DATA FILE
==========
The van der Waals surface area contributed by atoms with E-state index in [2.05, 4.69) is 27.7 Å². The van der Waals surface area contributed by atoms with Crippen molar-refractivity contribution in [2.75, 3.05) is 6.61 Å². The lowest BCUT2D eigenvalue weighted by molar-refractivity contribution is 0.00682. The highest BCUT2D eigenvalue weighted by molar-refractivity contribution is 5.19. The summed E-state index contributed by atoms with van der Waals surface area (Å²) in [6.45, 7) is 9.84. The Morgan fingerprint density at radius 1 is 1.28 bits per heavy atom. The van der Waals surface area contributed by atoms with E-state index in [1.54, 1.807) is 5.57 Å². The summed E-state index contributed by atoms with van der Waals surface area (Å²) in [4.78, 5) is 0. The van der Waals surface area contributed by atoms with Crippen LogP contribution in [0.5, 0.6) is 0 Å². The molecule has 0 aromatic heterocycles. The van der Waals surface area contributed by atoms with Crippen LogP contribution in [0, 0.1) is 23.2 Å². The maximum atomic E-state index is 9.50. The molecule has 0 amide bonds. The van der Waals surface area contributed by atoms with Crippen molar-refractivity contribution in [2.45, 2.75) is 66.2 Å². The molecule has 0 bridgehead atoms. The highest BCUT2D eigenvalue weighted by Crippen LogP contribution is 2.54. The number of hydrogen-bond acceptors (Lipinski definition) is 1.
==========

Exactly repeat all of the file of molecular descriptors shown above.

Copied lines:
The van der Waals surface area contributed by atoms with E-state index in [2.05, 4.69) is 27.7 Å². The van der Waals surface area contributed by atoms with Crippen molar-refractivity contribution in [2.75, 3.05) is 6.61 Å². The lowest BCUT2D eigenvalue weighted by molar-refractivity contribution is 0.00682. The highest BCUT2D eigenvalue weighted by molar-refractivity contribution is 5.19. The summed E-state index contributed by atoms with van der Waals surface area (Å²) in [6.45, 7) is 9.84. The Morgan fingerprint density at radius 1 is 1.28 bits per heavy atom. The van der Waals surface area contributed by atoms with E-state index in [1.54, 1.807) is 5.57 Å². The summed E-state index contributed by atoms with van der Waals surface area (Å²) in [4.78, 5) is 0. The van der Waals surface area contributed by atoms with Crippen LogP contribution in [0.5, 0.6) is 0 Å². The molecule has 0 aromatic heterocycles. The van der Waals surface area contributed by atoms with Crippen LogP contribution in [0, 0.1) is 23.2 Å². The maximum atomic E-state index is 9.50. The molecule has 0 amide bonds. The van der Waals surface area contributed by atoms with Crippen molar-refractivity contribution in [2.45, 2.75) is 66.2 Å². The molecule has 0 bridgehead atoms. The highest BCUT2D eigenvalue weighted by Crippen LogP contribution is 2.54. The number of hydrogen-bond acceptors (Lipinski definition) is 1.